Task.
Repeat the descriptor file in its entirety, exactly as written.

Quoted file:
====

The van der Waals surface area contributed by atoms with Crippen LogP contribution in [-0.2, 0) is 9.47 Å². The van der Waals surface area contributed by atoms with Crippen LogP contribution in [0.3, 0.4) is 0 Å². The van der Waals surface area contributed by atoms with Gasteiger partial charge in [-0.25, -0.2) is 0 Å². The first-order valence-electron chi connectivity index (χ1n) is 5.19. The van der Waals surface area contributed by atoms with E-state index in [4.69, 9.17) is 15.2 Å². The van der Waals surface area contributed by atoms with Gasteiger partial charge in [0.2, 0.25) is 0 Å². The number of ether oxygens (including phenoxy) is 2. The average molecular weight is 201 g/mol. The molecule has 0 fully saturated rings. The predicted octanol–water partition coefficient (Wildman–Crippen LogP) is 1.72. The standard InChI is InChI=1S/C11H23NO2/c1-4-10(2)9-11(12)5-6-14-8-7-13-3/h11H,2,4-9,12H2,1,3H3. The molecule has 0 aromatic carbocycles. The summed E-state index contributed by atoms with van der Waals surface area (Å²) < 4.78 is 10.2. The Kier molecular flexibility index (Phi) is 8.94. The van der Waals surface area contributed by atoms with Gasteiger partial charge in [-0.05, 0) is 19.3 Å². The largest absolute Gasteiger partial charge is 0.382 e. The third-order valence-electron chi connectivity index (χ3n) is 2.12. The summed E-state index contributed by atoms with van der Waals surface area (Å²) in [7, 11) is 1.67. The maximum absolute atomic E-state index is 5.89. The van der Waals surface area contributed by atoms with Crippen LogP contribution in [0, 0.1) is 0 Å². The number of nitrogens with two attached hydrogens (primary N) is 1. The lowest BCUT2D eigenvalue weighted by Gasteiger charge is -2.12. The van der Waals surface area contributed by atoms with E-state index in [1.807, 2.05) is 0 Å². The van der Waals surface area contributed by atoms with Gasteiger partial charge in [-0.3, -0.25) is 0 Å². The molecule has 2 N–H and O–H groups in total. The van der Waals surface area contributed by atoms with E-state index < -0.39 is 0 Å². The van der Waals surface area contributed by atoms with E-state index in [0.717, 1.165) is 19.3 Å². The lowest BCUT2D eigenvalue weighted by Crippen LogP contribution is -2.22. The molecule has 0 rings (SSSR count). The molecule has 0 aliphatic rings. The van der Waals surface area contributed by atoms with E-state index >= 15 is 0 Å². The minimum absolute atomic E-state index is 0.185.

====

The van der Waals surface area contributed by atoms with Crippen LogP contribution in [-0.2, 0) is 9.47 Å². The van der Waals surface area contributed by atoms with Crippen LogP contribution in [0.3, 0.4) is 0 Å². The van der Waals surface area contributed by atoms with Gasteiger partial charge in [-0.25, -0.2) is 0 Å². The first-order valence-electron chi connectivity index (χ1n) is 5.19. The van der Waals surface area contributed by atoms with E-state index in [4.69, 9.17) is 15.2 Å². The van der Waals surface area contributed by atoms with Gasteiger partial charge in [0.2, 0.25) is 0 Å². The number of ether oxygens (including phenoxy) is 2. The average molecular weight is 201 g/mol. The molecule has 0 fully saturated rings. The predicted octanol–water partition coefficient (Wildman–Crippen LogP) is 1.72. The standard InChI is InChI=1S/C11H23NO2/c1-4-10(2)9-11(12)5-6-14-8-7-13-3/h11H,2,4-9,12H2,1,3H3. The molecule has 0 aromatic carbocycles. The summed E-state index contributed by atoms with van der Waals surface area (Å²) < 4.78 is 10.2. The Kier molecular flexibility index (Phi) is 8.94. The van der Waals surface area contributed by atoms with Gasteiger partial charge in [-0.05, 0) is 19.3 Å². The largest absolute Gasteiger partial charge is 0.382 e. The third-order valence-electron chi connectivity index (χ3n) is 2.12. The summed E-state index contributed by atoms with van der Waals surface area (Å²) in [7, 11) is 1.67. The maximum absolute atomic E-state index is 5.89. The van der Waals surface area contributed by atoms with Crippen LogP contribution in [0, 0.1) is 0 Å². The number of nitrogens with two attached hydrogens (primary N) is 1. The lowest BCUT2D eigenvalue weighted by Gasteiger charge is -2.12. The van der Waals surface area contributed by atoms with E-state index in [1.807, 2.05) is 0 Å². The van der Waals surface area contributed by atoms with Gasteiger partial charge in [-0.3, -0.25) is 0 Å². The molecule has 2 N–H and O–H groups in total. The van der Waals surface area contributed by atoms with E-state index < -0.39 is 0 Å². The van der Waals surface area contributed by atoms with E-state index in [0.717, 1.165) is 19.3 Å². The lowest BCUT2D eigenvalue weighted by Crippen LogP contribution is -2.22. The molecule has 0 rings (SSSR count). The molecule has 0 aliphatic rings. The van der Waals surface area contributed by atoms with E-state index >= 15 is 0 Å². The minimum absolute atomic E-state index is 0.185.